Adding a Texture in Gimp

October 26, 2009

With square corners

What’s the first thing you notice about the above picture? I’m guessing it’s either the colors or the texture. Adding a texture to an image can completely change the way it feels – often making an ordinary photo look a bit more vintage or retro.

Adding a texture in Gimp is actually quite easy to do.

Here’s the image I’m going to use to walk you through how to do this:

Leaf on a picnic table

All I’ve done to the image so far is a crop. To add a texture, you need to find some sort of image to use as a texture. There’s all sorts of ways to create and find textures, but I’m going to start off by giving you one! This should be big enough for your texture needs and you can find it here.

What is it? It’s a tile from a floor in my house.

All you need to do with it is create a second layer on your image that’s the texture. Did you know you can drag and drop from Windows Explorer onto your photo in Gimp and it will create a new layer? Or you can open the image in Gimp and copy and paste it. Just make sure that if you do the copy/paste option that you click the “Create New Layer” icon in order to turn your Floating Selection into an actual layer:

Create New Layer

Once you’ve got your layer on there, you might want to move it around or stretch it. For instance, there’s something that looks like a little worm in the top of the texture that I’d rather not use, and I like the sides of the tile to line up better with the sides of the photo. That is not actually a worm, by the way. I think it’s the stem of a leaf that I tracked into the house. Let’s say that it is, because I do not want to think about there being worms in my house. Blech!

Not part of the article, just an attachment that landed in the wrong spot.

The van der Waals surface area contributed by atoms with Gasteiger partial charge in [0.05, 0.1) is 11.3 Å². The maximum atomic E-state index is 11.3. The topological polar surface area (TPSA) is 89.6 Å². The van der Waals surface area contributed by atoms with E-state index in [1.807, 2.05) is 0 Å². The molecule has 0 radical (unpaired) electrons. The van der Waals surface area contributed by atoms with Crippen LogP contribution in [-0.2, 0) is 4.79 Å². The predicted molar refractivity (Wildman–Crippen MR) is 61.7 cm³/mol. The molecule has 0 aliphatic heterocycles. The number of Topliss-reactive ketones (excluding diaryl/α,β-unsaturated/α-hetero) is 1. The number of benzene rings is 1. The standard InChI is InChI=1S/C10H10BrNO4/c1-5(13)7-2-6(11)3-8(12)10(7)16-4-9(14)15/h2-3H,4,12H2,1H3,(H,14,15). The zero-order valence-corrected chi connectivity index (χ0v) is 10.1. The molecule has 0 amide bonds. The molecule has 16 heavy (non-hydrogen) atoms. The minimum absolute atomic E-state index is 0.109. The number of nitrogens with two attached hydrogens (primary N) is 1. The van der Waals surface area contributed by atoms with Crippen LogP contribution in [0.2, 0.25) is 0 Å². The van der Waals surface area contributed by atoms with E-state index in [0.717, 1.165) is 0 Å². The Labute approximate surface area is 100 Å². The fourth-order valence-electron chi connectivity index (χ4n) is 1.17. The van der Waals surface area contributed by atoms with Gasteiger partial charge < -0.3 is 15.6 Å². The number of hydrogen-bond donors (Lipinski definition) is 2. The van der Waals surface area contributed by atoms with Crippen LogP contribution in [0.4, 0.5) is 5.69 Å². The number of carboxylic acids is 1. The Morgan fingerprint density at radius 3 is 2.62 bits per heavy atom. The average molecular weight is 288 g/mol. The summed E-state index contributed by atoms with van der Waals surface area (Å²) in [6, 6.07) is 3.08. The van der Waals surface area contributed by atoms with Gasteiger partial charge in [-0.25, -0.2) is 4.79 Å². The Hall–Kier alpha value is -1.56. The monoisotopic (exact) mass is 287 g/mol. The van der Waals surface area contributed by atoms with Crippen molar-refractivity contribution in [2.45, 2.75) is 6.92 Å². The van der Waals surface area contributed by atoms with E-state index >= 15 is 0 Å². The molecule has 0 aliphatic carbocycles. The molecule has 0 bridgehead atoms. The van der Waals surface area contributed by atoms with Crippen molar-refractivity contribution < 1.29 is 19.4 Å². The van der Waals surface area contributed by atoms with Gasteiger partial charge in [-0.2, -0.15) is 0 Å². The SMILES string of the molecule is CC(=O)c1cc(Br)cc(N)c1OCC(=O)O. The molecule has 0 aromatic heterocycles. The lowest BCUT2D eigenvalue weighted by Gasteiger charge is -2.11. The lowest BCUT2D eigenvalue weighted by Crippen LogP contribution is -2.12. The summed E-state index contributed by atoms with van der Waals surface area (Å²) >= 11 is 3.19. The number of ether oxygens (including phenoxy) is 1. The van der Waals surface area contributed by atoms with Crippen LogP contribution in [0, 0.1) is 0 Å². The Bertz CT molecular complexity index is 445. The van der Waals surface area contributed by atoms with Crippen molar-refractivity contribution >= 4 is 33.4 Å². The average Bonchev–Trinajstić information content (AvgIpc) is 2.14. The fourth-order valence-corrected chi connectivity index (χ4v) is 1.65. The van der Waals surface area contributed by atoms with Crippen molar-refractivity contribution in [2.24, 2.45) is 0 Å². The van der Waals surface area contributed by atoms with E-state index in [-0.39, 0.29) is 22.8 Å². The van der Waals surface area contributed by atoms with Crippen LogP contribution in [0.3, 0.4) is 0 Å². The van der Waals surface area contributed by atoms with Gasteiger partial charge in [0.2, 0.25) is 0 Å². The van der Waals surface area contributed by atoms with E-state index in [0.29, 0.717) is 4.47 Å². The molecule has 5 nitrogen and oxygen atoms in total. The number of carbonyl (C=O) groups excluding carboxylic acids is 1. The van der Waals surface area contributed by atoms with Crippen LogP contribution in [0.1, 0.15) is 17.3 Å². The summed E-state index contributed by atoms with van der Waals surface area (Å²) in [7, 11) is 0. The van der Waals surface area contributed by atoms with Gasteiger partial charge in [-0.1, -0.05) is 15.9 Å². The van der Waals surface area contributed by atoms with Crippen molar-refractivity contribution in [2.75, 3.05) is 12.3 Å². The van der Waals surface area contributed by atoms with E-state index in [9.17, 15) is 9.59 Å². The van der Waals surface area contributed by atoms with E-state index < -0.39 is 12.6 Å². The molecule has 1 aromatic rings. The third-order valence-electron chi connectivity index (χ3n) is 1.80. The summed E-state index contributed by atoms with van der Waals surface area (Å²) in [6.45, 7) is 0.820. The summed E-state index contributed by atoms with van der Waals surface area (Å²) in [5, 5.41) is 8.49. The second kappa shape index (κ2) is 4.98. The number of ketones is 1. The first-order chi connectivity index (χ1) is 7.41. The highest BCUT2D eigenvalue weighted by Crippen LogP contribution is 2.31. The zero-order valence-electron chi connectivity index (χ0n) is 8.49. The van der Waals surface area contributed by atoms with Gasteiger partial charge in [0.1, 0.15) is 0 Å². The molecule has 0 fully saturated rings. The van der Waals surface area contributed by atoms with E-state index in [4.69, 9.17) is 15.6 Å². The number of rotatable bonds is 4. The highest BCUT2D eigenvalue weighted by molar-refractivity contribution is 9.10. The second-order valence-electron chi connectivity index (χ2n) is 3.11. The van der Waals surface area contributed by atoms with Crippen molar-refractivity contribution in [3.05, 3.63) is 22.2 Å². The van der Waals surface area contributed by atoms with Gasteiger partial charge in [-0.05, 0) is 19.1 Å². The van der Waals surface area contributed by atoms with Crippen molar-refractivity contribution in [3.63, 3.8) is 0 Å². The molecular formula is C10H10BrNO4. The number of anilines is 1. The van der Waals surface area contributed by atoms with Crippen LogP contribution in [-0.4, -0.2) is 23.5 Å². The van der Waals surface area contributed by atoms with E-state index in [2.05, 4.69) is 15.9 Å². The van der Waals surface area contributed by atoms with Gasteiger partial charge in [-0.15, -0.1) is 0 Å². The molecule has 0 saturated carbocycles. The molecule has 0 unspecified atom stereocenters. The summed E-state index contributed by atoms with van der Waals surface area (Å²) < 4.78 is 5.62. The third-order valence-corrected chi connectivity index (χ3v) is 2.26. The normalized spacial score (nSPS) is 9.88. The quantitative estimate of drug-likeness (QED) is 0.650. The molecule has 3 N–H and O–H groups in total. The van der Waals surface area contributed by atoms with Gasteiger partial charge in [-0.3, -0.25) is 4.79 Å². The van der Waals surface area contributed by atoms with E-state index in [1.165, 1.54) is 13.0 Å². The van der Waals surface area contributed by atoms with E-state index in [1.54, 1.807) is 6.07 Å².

Anyway, after moving my texture layer around, it now looks like this:

The Texture

Now – the magic! Change the Layer blend mode to Overlay… and poof, you have texture on your photo:

Set to Overlay

I’m not satisfied yet, though. With my texture layer selected still, I open up the Levels and start adjusting:

Adjust Levels

This brings out the detail in my texture more:

After adjusting levels

However, now it’s just a bit too much, don’t you think? So I adjust the Opacity of the texture layer down to 60 and get this:

After setting the opacity

Now for fun, to really give it that vintage feel, I run the Vintage Film effect (discussed here) on the photo layer and I end up with this:

Vintage Leaf + Texture

I’ve really been into this vintage thing lately. I’m probably over-doing it. But it’s hard not to with all the pretty fall colors around here.

Where to get Textures

The texture I used in the first photo in this post was from Alexis Miller’s Photography Tips blog. You can also try searching the web – or even just flickr for textures. There’s a group on flickr called Textures for Layers that appears to be full of free textures people can use, but you have to be a member to see the photos, and I’m not member, so I can’t vouch for them.

Or, instead of finding someone else’s image to use as a texture, start looking for your own. The one I posted above, as I mentioned, is my tile floor. I also have a texture from my hardwood floors (they’re original to the house – built in 1927 – and the ones in the kitchen are all water damaged, which might be bad for the floor, but makes for good textures), of my plaster walls, my textured ceilings, my concrete driveway… and this is all just around my house! If you start looking, I promise you’ll start finding things to use as textures.

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Filed under: Photo Editing
  • Great website cool article man...thanks for the great post...continue posting such articles...

  • less

    i cant do it i have the gimp 2.6 and i dont understand how do do the floating selection (pasted layer)

  • brianna kloutse

    you have been really helpful. i thank you. briannack on twitter. briannaclemonskloutse on flickr.

  • theprovidentwoman

    Thanks! I've actually been wondering how to do this!

    Wanted to let you know that I have a giveaway on my site. Just click on the picture of the giveaway on one of the right sidebars.

  • Thanks iffles. That was an interesting post. I tried this out. The result is at

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